Some studies support the view that the composition of the recycled powder is very important for adaptability. During the 54-day basic training period, nearly 400 U.S. Marine Corps recruits were recruited immediately after the training every day. People who received CHO protein supplementation had fewer muscle soreness and joint problems, fewer infections and medical treatments, and fewer fevers. Compared with people taking placebo or CHO, exhaustion can only supplement 10. Among men who received 14 weeks of training, 25 g of protein or CHO were combined immediately before and after each training, and only the proteome showed improved sin muscle size (15-25%) and performance (vertical jump) after training . These results are almost identical to the design of another 10-week training study, although in this study, the CHO group did increase muscle mass and strength changes in the larger protein group. Finally, another resistance training study (12 weeks) compared the effects of taking placebo, 38 grams of CHO, 6 grams of EAA or CHO (38 grams) and EAA (6 grams) combined supplements. Exercise while drinking. Although the amount of fat loss was similar in all groups, the lean body mass (ie, muscle) increase in the CHO EAA group was greater than the other three groups. In this case, using only CHO or EAA was better than placebo. CHO EAA supplements have a stronger ability to prevent muscle protein breakdown during the recovery process, which explains this effect.
Another important finding in nutrition is that a specific subset of amino acids is called branched chain amino acids (BCAA). In particular, BCAA leucine is mainly responsible for the protein's role in stimulating muscle growth during the recovery process14,15. These amino acids are described in more detail in our amino acid article, but it is worth noting that even as little as 6 grams of BCAA can effectively stimulate muscle growth during recovery.
The role of timing of nutrition in adaptation and recovery——documentary evidence
In order to restore muscle fuel reserves, a groundbreaking paper described the effect of delaying meals after 2 hours of exercise, because the glycogen synthesis rate within 2 hours after each meal is 45% lower than that of meals consumed immediately after a meal. In addition, when muscle glycogen was measured 4 hours after recovery, the total glycogen level of the immediate recovery meal was 35% higher than that of the delayed recovery meal. However, a similar paper extended these findings to measurements at the 8th and 24th hours of recovery and found that there was no difference in the recovery of fuel storage when the feed was delayed by 2 hours. In short, it is very important to avoid delays for athletes who exercise intensely for two days a day, or in a game where there are several games in a day. The adverse effects of delayed eating after exercise are also manifested in the process of muscle growth. For example, eating immediately after exercise can cause muscle protein synthesis during the recovery process to be three times faster than eating after a 3-hour delay2. As mentioned above, drinking the CHO-amino acid combination immediately before and during exercise may add even more benefits, especially during the beginning of the muscle growth process3.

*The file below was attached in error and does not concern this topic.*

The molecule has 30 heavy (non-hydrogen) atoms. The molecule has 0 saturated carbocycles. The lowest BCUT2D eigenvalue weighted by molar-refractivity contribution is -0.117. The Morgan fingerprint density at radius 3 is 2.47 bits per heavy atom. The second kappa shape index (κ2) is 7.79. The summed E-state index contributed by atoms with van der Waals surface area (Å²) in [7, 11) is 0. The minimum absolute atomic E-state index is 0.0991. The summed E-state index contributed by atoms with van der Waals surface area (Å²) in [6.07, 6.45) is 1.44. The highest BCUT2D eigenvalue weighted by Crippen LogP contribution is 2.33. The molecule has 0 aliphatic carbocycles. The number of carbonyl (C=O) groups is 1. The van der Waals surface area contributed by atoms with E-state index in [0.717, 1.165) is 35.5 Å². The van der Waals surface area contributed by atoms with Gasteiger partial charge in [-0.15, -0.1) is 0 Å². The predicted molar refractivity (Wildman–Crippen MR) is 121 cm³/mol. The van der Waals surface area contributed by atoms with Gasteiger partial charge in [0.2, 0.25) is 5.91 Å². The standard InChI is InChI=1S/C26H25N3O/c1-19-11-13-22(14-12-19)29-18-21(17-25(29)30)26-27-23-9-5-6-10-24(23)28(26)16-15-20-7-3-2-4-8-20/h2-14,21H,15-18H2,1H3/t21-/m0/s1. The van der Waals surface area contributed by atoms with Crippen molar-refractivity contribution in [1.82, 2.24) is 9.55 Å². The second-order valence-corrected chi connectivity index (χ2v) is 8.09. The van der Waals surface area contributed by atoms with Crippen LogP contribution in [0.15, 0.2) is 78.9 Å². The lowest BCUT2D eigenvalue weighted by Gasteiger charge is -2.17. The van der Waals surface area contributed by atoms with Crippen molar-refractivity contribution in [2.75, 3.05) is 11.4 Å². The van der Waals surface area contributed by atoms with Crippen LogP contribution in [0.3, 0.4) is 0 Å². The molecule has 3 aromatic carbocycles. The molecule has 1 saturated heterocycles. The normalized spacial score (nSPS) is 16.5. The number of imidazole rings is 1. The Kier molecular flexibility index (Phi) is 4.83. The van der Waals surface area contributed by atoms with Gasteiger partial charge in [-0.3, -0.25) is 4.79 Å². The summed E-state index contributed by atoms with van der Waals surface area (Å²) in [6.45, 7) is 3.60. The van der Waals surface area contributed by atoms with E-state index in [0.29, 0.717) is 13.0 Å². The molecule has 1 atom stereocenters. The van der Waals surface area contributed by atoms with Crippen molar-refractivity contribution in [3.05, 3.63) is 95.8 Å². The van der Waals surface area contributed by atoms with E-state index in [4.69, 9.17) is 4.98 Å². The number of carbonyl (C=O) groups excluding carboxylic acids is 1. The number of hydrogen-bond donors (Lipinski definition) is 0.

The focus of these two studies is on the process of recovering from exercise in a short period of time and only responding to one exercise. The following questions must be asked: Will these observations about the recovery process ultimately lead to a real increase in muscle mass? Improve training adaptability. In short, they will.
An early rodent study showed that rats fed immediately or 4 hours after each resistance exercise, rats fed immediately after 10 weeks of training had higher muscle mass (6%) and lower fat mass (24%). A few years later, this principle was embodied in humans for the first time. Elderly men who received 12 weeks of resistance training received 10 grams of protein, 7 grams of CHO, and 3 grams of fat supplements immediately or within 2 hours after each training session. Only in the immediate feeding group, the size of the quadriceps muscles increased, and the increase in leg strength was about 25% higher than that in the delayed feeding group. Finally, two groups of young men with matched diets and intake of the same CHO protein-creatine supplement received a 10-week resistance training intervention. The difference between the two groups is the time spent: one group takes supplements before and immediately after training, and the other group takes supplements in the morning and evening when there is no training. After 10 weeks of training, although the strength and muscle mass of the two groups have increased, the strength and muscle mass of the regular/supplemented regular supplement group 6 increased, and body fat decreased more.
In summary, research on nutritional time indicates that the maximum adaptation training may lie in the ability to maximize anabolic (growth and recovery) environment in the post-exercise period. This can be achieved through appropriate content (a mixture of CHO and protein) and timing (before, during and after training). It is possible that some changes in strength and muscle mass can still be obtained, but the magnitude of these changes may be less than the magnitude obtained by adopting an appropriate nutritional timing strategy1.